Wednesday, December 3rd, 2014

The Dø – Despair, Hangover & Ecstasy

Alternate title: “2013, 2014 and (Please, FFS) 2015”


Thomas Inskeep: Oh look, it’s not-Robyn fronting the not-Cardigans.

Alfred Soto: This French-Finnish act handles the hangover and despair well, but its idea of ecstasy is an octave leap and amping up the synth noise. 

Danilo Bortoli: Which might or might not be some of the side effects caused by constantly listening to this song.

Iain Mew: When I consider that I’ve done something wrong it sticks with me, echoing in my head, words on my lips and sometimes coming out in nonsense fragments. I see something of that in “Despair, Hangover & Ecstasy”, guilt one of the constants through its own fragments. Olivia Merilahti’s vocals strain at the edges of the song as it maintains a sense of unease and motion. It gets somewhere near the boundary of enjoyable and uncomfortable, but the way that the synth pummelling gives it an unusual and cathartic out pushes it well over into joy.

W.B. Swygart: Sometimes, all I need is something like the way she jerks out the opening “air” on “air-cstacy!”. Sometimes I really am that bloody simple. The tangly-fingered Split Enz-esque keyboard chaos also helps.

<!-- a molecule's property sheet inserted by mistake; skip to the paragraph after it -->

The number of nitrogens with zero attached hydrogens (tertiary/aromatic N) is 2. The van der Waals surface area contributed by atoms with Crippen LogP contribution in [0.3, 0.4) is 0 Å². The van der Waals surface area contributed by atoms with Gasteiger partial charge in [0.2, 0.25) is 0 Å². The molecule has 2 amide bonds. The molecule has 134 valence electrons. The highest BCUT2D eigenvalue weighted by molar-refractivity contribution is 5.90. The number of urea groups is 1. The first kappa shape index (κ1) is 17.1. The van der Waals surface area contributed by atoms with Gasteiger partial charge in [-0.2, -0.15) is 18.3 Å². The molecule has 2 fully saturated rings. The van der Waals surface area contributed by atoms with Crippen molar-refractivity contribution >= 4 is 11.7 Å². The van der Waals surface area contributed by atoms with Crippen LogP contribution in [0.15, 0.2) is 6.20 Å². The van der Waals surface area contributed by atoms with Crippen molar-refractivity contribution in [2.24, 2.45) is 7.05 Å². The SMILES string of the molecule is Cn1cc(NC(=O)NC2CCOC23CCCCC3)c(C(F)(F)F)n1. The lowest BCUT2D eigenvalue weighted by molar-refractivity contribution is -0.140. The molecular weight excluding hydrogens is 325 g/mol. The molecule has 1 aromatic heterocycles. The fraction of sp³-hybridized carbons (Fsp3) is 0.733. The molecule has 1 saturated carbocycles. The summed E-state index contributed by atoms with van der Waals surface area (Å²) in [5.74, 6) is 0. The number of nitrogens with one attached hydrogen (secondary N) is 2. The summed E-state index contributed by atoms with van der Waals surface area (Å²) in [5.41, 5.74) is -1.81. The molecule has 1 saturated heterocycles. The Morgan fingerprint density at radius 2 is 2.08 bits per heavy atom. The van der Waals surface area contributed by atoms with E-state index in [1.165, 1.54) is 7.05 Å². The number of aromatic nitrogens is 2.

Katherine St Asaph: Dragon’s-lair synths, a blog-pop piano line, chorus squiggles, lyrics that punch just above their musical weight and a gorgeous Pre-Raphaelite faint of a vocal line — this is what I wanted Nina Persson’s solo album to be.

Brad Shoup: The baroque meter must be adhered to, at the cost of emphasis and melody. Which means that when the chorus comes by a third time, the new melodic tugs — the effort out of the rut — are stunning. This is nightmare ABBA, the fear of repercussion that almost no artist dares entertain, let alone ones working in pop. Is there room on the floor for self-flagellation? 

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